Beyond satisfying Whittingdale’s stated requirement that the BBC should “be sensitive to its market impact and not be directly going out of its way to compete with commercial offerings”, there’s almost no financial case for removing these recipes.
People’s routines have been disrupted, and contrary to the culture secretary’s intentions, the ire fell on the government. From a macro perspective, it looks like there’s little chance of the government saving pennies on scaling back BBC services in the near future.
In terms of the cost of the content itself, almost all of the investment has already been made. Celebrity chefs have been paid off, content writers have made their hourly rate, focus groups have been conducted. All that is left to settle is the ongoing hosting fee which – for a corporation such as the BBC – would be negligible.
Be distinctive, but don’t lose the plot altogether
As with war, politics has a way of distorting language to meet its own ends. The fallout from the infamous white paper is almost completely centred around the interpretation of the word ‘distinctive’.
Forgive us for being precious, but content marketers called dibs on ‘distinctive’ way back when Whittingdale was deriding the licence fee as “worse than poll tax” (which, to be fair, he probably thinks of with the same affection as Margaret Thatcher in a cheeky Santa outfit). But, there’s a difference in terms of definition. Here’s the rub:
- ‘Distinctive’ – A content marketer’s definition: Get to know more about your target audience; their motivations, aspirations, secret loves and hates. Set yourself apart by using your unique industry placement to provide a service they couldn’t find anywhere else.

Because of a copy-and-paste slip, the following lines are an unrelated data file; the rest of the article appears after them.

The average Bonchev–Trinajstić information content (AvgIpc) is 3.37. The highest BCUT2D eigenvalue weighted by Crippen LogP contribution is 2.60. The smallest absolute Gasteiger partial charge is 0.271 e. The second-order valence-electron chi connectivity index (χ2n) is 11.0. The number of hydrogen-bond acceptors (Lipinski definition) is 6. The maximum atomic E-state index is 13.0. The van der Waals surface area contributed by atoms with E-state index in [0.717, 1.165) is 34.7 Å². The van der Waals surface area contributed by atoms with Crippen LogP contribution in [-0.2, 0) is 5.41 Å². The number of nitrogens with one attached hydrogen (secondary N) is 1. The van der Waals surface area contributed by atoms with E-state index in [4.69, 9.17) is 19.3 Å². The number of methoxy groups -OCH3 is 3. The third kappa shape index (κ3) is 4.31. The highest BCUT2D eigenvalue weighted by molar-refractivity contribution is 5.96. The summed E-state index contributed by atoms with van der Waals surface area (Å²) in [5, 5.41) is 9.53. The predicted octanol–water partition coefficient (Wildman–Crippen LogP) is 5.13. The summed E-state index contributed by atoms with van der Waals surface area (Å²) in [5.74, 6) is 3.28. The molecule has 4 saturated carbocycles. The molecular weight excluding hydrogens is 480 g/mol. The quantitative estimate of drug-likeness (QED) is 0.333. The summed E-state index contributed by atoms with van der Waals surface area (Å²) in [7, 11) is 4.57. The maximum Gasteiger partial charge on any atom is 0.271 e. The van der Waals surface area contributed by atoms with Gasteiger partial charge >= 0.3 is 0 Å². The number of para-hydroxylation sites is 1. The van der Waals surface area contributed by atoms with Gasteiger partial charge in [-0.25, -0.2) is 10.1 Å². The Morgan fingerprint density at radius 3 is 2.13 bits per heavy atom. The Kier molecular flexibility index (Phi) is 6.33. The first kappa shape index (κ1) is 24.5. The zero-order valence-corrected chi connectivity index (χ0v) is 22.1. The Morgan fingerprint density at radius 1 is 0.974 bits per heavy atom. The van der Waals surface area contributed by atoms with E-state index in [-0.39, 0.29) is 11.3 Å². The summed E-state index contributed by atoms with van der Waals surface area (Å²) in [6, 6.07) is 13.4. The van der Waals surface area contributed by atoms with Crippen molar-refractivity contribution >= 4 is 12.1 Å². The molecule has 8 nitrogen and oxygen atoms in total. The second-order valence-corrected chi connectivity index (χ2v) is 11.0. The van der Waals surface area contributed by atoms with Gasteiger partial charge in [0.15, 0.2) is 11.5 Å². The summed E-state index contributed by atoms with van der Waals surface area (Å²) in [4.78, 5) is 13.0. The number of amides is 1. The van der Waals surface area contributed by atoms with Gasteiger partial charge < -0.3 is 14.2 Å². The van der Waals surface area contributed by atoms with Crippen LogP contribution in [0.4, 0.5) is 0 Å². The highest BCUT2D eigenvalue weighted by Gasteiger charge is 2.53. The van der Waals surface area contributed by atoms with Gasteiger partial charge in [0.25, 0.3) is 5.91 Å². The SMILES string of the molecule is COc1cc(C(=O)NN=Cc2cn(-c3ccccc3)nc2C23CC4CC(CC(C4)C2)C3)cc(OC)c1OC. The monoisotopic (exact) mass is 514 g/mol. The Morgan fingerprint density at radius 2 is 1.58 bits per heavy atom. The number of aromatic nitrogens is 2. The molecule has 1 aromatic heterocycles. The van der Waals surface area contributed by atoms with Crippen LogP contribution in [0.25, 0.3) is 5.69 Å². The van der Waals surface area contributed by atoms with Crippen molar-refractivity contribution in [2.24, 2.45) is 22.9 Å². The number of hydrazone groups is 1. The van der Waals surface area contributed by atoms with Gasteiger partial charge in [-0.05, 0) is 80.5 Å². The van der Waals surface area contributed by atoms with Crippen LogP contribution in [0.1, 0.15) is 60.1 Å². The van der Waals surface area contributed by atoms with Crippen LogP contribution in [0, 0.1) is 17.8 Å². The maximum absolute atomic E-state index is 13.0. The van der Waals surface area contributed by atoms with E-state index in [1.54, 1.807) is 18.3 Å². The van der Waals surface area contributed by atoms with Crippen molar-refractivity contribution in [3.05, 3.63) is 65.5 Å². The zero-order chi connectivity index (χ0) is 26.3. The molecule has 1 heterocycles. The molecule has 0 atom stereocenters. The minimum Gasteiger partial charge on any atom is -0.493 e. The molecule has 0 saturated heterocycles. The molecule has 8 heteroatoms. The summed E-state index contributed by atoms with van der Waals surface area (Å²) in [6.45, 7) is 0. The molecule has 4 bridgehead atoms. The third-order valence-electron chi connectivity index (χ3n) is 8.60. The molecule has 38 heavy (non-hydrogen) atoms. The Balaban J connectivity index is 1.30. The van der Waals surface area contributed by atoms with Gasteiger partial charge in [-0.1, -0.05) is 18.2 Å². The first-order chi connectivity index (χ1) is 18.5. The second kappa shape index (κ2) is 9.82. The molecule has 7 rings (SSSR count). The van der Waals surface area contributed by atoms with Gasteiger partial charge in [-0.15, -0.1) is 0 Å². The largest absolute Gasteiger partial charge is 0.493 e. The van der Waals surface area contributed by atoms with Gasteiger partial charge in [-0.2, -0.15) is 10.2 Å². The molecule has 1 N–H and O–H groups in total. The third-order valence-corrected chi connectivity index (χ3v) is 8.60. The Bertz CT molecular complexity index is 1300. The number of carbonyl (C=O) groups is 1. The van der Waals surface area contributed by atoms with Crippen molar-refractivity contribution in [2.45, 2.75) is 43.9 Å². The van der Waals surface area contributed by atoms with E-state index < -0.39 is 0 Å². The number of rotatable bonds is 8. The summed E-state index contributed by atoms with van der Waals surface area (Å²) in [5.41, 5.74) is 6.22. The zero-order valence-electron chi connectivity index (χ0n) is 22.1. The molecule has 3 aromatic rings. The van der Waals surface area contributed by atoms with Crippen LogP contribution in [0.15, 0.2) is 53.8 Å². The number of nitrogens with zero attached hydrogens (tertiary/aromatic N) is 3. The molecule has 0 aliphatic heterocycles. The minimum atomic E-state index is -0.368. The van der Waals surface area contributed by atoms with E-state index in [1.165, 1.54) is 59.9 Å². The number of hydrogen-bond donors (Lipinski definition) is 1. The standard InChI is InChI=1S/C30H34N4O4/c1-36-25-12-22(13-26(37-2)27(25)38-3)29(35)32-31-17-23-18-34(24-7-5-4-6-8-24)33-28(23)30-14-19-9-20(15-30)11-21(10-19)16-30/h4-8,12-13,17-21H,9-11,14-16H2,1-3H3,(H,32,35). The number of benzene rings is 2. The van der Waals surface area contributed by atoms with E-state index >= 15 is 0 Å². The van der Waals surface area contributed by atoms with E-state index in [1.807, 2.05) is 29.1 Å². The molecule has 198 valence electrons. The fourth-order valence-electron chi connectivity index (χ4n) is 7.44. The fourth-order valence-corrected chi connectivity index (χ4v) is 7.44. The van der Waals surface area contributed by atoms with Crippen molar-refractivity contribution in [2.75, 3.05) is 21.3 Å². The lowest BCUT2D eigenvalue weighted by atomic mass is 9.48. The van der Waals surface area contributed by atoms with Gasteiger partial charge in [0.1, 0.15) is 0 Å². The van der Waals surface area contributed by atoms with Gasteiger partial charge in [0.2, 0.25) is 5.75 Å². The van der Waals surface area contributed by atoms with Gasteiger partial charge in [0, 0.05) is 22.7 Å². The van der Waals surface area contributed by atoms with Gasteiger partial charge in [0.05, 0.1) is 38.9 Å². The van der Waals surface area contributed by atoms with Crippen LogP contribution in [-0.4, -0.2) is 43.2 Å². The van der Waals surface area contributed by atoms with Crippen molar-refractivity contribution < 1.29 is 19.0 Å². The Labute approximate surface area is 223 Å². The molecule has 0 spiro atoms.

- ‘Distinctive’ – John Whittingdale’s definition: Don’t exercise your obvious imperialist ambitions by creating anything popular, entertaining or compelling enough to take ratings from my well-heeled buddies at Sky.
What have we learned from Whittingdale’s misinterpretation? Distinctiveness should put a new spin on a relevant subject, not try to set itself apart by talking some Spike Milligan-esque gibberish about something that in no way appeals to an established audience.
Why the BBC’s recipes exemplify how to provide a service to the end user
The BBC is far from perfect, but by choosing to remove content that’s as useful as their recipes, they reminded everyone that they’re top dog when it comes to providing an unbiased service to the end user.
These recipes encompass so much of what’s crucial to a modern content marketing strategy. They are:
- Completely free, which is always a bonus
- Created with reliability and trust, rather than quick profits, in mind
- Quick and nutritious, helping people save time and stay healthy
- Easy to read and fully optimised, regularly placing them at the top of Google listings
- Optimised for multiple devices, making them a doddle to use when shopping for ingredients
- Evergreen; there when you want them, not thrust into your face
- Universally appropriate for target audience, using UK dishes, ingredients and measurements
- Suitable for all ages and aptitudes, adding a generous dollop of sociability into the cooking schedule
So, isn’t it time you enhanced your content strategy by taking a few tips from Auntie? After all, we’re just a few redirected links and a competent Conservative Culture Secretary away from losing it altogether.